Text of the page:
Political Mudslinging Reaches New Lows: Using Anonymous Blog Comments In Attack Ads

from the well,-that's-just-too-easy dept

I almost hate to post this, because anything that touches on politics tends to dissolve into pointless name calling in the comments, but it is interesting (if sleazy) to find out that political campaign attack ads are now using anonymously posted blog comments to smear opponents. The ad in question has a voice-over announcing "what others are saying..." about the candidates opponent, and then shows some really negative comments that were placed anonymously on a blog post. Yes, this seems incredibly low. In fact, if campaigns are going to do that, they could simply post whatever kind of comment they wanted to any random prominent blog (as long as it has open comments) and then use that quote in their campaign ad. Yet, because it's now on a blog somewhere, they can pretend it's legitimately "sourced." So this is what they meant when people predicted that blogs would revolutionize politics?

Filed Under: attack ads, blogs, politics

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  1. identicon
    Xiera, 24 Sep 2007 @ 9:15pm

    I guess I'll be the balsy one who breaks the chain of anonymous cowards (though I don't expect anyone will be reading this anyways).

    One coward posted that "Americans have not had a say in the direction America moves for quite some time." Let me explain something: Americans have NEVER had a say in the direction America moves, excepting sizable social revolutions (civil right movement, for instance). We are a REPUBLIC, not a democracy. This means that we don't have a say in what goes on in our government. It's the way it's always been. We elect the people that we think will lead the country in the direction we want (or sometimes the people we think are the lesser of evils).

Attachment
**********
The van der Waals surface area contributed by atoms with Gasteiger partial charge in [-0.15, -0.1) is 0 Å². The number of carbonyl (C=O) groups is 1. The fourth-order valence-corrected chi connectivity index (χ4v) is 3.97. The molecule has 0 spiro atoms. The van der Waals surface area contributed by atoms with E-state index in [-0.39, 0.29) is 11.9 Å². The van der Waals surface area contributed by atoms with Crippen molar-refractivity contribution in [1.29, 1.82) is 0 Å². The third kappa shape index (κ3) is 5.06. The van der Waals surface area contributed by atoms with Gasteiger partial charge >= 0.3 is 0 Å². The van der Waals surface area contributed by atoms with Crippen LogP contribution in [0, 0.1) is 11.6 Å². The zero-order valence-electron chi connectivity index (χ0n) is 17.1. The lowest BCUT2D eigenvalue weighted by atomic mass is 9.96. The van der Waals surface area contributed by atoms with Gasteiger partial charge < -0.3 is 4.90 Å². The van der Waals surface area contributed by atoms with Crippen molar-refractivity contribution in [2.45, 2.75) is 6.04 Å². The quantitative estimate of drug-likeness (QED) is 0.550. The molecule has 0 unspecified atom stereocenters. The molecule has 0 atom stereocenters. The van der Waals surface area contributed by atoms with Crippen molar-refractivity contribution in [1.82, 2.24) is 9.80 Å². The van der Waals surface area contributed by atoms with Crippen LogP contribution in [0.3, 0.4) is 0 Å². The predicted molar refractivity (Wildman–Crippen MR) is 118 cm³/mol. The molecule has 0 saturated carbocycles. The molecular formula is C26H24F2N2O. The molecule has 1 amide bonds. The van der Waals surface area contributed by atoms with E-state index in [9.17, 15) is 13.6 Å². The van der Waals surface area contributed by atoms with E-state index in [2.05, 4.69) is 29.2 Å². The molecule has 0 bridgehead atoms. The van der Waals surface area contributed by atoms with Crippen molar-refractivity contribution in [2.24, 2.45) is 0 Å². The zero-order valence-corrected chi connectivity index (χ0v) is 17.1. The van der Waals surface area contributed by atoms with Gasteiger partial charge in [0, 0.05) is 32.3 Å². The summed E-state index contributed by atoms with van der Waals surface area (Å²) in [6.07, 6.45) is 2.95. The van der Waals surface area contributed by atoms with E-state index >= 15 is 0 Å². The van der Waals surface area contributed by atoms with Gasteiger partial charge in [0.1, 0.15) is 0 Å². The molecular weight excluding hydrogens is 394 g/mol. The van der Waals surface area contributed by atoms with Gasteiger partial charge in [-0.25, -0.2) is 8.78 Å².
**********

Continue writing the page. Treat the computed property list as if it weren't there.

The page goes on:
Another coward mentioned that partisan politics is a farce. While I HATE partisan politics with a passion (it essentially eliminates the moderate guy from the equation), a study of our history -- including detailed economics, taxes, etc., social policies, military policies, etc. -- shows that political parties are, indeed, a group of people who hold the same basic political beliefs, and not a fallacy.

    Furthermore, it should not surprise anyone that corporate lobbyists are having such a large impact in government. It's the direction that our society, as a whole, is heading: the almighty dollar is more important than values such as honesty. And we, as a nation, are doing nothing to stop the growing influence of these corporations. If we aren't doing our parts, why the should our elected officials be any different?

    Special interest groups? This is a matter of politicians wanting to win the votes of the members of these groups and the people who sympathise with these groups. This is American politics. You know why they're called "special interest" groups? Because their interests are not the same as the majority of citizens. You know how to change this pattern? Get the majority of citizens together to not re-elect said politician. All politicians are like that? Then YOU run (or find someone else who will not submit to special interest groups for their votes).

    Yes, the American system has a LOT wrong with it. Yes, we probably need a revolution. But unless people are willing to do something other than whine about it, nothing's going to happen.

    As for the topic, this should really come as no surprise. Politicians will use any means (and media) necessary to come out on top. It's sad (by which I mean pathetic), but true.

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